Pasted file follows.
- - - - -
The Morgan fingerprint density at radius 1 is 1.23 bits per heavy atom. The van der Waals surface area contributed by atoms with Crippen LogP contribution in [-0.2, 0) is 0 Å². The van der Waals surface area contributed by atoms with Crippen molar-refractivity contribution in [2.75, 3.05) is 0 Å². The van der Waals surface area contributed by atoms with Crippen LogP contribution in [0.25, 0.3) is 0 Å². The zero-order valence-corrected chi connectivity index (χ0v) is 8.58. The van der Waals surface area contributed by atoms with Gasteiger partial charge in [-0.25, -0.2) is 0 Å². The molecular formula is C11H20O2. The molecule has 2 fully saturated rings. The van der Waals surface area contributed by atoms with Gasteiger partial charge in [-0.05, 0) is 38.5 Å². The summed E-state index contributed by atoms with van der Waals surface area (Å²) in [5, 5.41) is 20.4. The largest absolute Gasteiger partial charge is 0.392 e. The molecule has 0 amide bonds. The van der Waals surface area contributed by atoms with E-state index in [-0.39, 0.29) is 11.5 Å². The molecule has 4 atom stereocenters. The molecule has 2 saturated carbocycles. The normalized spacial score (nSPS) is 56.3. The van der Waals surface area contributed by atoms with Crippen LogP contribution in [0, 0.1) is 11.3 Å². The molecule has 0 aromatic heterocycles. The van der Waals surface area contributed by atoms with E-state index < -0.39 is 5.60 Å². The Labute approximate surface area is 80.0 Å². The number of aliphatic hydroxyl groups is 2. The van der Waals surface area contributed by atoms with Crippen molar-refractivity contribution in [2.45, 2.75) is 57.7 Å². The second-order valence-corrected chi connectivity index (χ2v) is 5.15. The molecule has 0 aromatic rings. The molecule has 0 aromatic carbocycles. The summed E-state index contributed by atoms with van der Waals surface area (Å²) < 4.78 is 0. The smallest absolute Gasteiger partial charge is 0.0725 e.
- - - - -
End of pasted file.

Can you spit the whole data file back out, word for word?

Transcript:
The Morgan fingerprint density at radius 1 is 1.23 bits per heavy atom. The van der Waals surface area contributed by atoms with Crippen LogP contribution in [-0.2, 0) is 0 Å². The van der Waals surface area contributed by atoms with Crippen molar-refractivity contribution in [2.75, 3.05) is 0 Å². The van der Waals surface area contributed by atoms with Crippen LogP contribution in [0.25, 0.3) is 0 Å². The zero-order valence-corrected chi connectivity index (χ0v) is 8.58. The van der Waals surface area contributed by atoms with Gasteiger partial charge in [-0.25, -0.2) is 0 Å². The molecular formula is C11H20O2. The molecule has 2 fully saturated rings. The van der Waals surface area contributed by atoms with Gasteiger partial charge in [-0.05, 0) is 38.5 Å². The summed E-state index contributed by atoms with van der Waals surface area (Å²) in [5, 5.41) is 20.4. The largest absolute Gasteiger partial charge is 0.392 e. The molecule has 0 amide bonds. The van der Waals surface area contributed by atoms with E-state index in [-0.39, 0.29) is 11.5 Å². The molecule has 4 atom stereocenters. The molecule has 2 saturated carbocycles. The normalized spacial score (nSPS) is 56.3. The van der Waals surface area contributed by atoms with Crippen LogP contribution in [0, 0.1) is 11.3 Å². The molecule has 0 aromatic heterocycles. The van der Waals surface area contributed by atoms with E-state index < -0.39 is 5.60 Å². The Labute approximate surface area is 80.0 Å². The number of aliphatic hydroxyl groups is 2. The van der Waals surface area contributed by atoms with Crippen molar-refractivity contribution in [2.45, 2.75) is 57.7 Å². The second-order valence-corrected chi connectivity index (χ2v) is 5.15. The molecule has 0 aromatic rings. The molecule has 0 aromatic carbocycles. The summed E-state index contributed by atoms with van der Waals surface area (Å²) < 4.78 is 0. The smallest absolute Gasteiger partial charge is 0.0725 e.